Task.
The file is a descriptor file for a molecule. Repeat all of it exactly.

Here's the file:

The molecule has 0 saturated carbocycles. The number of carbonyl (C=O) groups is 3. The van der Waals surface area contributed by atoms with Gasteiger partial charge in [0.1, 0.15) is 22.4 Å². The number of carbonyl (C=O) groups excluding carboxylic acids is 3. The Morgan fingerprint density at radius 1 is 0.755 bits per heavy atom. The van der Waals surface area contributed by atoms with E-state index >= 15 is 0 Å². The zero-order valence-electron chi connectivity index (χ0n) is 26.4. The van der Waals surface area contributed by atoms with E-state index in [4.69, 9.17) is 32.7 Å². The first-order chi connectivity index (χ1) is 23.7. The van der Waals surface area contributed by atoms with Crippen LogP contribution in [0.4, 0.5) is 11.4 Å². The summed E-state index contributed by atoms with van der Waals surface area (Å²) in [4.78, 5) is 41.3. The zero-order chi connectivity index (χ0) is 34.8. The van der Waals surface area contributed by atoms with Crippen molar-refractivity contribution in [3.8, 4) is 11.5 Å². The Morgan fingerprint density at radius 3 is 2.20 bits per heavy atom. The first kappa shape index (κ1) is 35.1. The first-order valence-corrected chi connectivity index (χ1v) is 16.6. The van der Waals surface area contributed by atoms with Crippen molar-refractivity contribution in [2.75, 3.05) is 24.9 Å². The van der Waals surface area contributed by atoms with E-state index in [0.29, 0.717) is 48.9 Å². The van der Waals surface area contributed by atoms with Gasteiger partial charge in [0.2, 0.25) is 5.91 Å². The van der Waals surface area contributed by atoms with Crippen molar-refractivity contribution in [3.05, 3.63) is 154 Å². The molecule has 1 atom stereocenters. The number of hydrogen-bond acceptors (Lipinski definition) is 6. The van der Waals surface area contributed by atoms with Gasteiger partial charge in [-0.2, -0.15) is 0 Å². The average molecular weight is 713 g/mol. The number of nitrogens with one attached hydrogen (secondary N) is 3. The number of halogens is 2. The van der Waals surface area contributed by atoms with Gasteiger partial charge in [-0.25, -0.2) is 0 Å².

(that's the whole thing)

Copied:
The molecule has 0 saturated carbocycles. The number of carbonyl (C=O) groups is 3. The van der Waals surface area contributed by atoms with Gasteiger partial charge in [0.1, 0.15) is 22.4 Å². The number of carbonyl (C=O) groups excluding carboxylic acids is 3. The Morgan fingerprint density at radius 1 is 0.755 bits per heavy atom. The van der Waals surface area contributed by atoms with E-state index >= 15 is 0 Å². The zero-order valence-electron chi connectivity index (χ0n) is 26.4. The van der Waals surface area contributed by atoms with E-state index in [4.69, 9.17) is 32.7 Å². The first-order chi connectivity index (χ1) is 23.7. The van der Waals surface area contributed by atoms with Crippen LogP contribution in [0.4, 0.5) is 11.4 Å². The summed E-state index contributed by atoms with van der Waals surface area (Å²) in [4.78, 5) is 41.3. The zero-order chi connectivity index (χ0) is 34.8. The van der Waals surface area contributed by atoms with Crippen molar-refractivity contribution in [3.8, 4) is 11.5 Å². The Morgan fingerprint density at radius 3 is 2.20 bits per heavy atom. The first kappa shape index (κ1) is 35.1. The first-order valence-corrected chi connectivity index (χ1v) is 16.6. The van der Waals surface area contributed by atoms with Crippen molar-refractivity contribution in [2.75, 3.05) is 24.9 Å². The van der Waals surface area contributed by atoms with E-state index in [0.29, 0.717) is 48.9 Å². The van der Waals surface area contributed by atoms with Gasteiger partial charge in [0.2, 0.25) is 5.91 Å². The van der Waals surface area contributed by atoms with Crippen molar-refractivity contribution in [3.05, 3.63) is 154 Å². The molecule has 1 atom stereocenters. The number of hydrogen-bond acceptors (Lipinski definition) is 6. The van der Waals surface area contributed by atoms with Gasteiger partial charge in [-0.2, -0.15) is 0 Å². The average molecular weight is 713 g/mol. The number of nitrogens with one attached hydrogen (secondary N) is 3. The number of halogens is 2. The van der Waals surface area contributed by atoms with Gasteiger partial charge in [-0.25, -0.2) is 0 Å².